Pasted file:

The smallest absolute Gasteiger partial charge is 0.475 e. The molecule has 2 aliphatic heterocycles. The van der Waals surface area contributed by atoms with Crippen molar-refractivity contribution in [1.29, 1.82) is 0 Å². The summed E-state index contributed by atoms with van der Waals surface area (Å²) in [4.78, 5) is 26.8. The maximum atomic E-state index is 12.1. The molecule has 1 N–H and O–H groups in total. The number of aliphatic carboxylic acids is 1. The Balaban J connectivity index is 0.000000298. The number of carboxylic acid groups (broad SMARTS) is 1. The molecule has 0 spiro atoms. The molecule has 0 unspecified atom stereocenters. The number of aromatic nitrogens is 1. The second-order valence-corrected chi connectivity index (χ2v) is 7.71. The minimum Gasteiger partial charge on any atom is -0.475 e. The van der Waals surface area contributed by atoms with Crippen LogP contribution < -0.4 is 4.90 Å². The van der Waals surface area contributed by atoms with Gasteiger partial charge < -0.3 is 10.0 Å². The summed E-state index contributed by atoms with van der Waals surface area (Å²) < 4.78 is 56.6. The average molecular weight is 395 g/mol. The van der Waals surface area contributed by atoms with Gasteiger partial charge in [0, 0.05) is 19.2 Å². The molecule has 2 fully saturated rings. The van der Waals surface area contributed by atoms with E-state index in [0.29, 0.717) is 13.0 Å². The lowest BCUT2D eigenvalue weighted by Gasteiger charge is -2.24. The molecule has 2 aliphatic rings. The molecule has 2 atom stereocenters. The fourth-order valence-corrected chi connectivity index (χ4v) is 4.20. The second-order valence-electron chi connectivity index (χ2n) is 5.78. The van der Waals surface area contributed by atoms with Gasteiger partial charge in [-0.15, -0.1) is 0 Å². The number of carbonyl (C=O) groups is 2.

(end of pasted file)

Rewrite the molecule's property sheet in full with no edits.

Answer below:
The smallest absolute Gasteiger partial charge is 0.475 e. The molecule has 2 aliphatic heterocycles. The van der Waals surface area contributed by atoms with Crippen molar-refractivity contribution in [1.29, 1.82) is 0 Å². The summed E-state index contributed by atoms with van der Waals surface area (Å²) in [4.78, 5) is 26.8. The maximum atomic E-state index is 12.1. The molecule has 1 N–H and O–H groups in total. The number of aliphatic carboxylic acids is 1. The Balaban J connectivity index is 0.000000298. The number of carboxylic acid groups (broad SMARTS) is 1. The molecule has 0 spiro atoms. The molecule has 0 unspecified atom stereocenters. The number of aromatic nitrogens is 1. The second-order valence-corrected chi connectivity index (χ2v) is 7.71. The minimum Gasteiger partial charge on any atom is -0.475 e. The van der Waals surface area contributed by atoms with Crippen LogP contribution < -0.4 is 4.90 Å². The van der Waals surface area contributed by atoms with Gasteiger partial charge < -0.3 is 10.0 Å². The summed E-state index contributed by atoms with van der Waals surface area (Å²) < 4.78 is 56.6. The average molecular weight is 395 g/mol. The van der Waals surface area contributed by atoms with Gasteiger partial charge in [0, 0.05) is 19.2 Å². The molecule has 2 fully saturated rings. The van der Waals surface area contributed by atoms with E-state index in [0.29, 0.717) is 13.0 Å². The lowest BCUT2D eigenvalue weighted by Gasteiger charge is -2.24. The molecule has 2 aliphatic rings. The molecule has 2 atom stereocenters. The fourth-order valence-corrected chi connectivity index (χ4v) is 4.20. The second-order valence-electron chi connectivity index (χ2n) is 5.78. The van der Waals surface area contributed by atoms with Gasteiger partial charge in [-0.15, -0.1) is 0 Å². The number of carbonyl (C=O) groups is 2.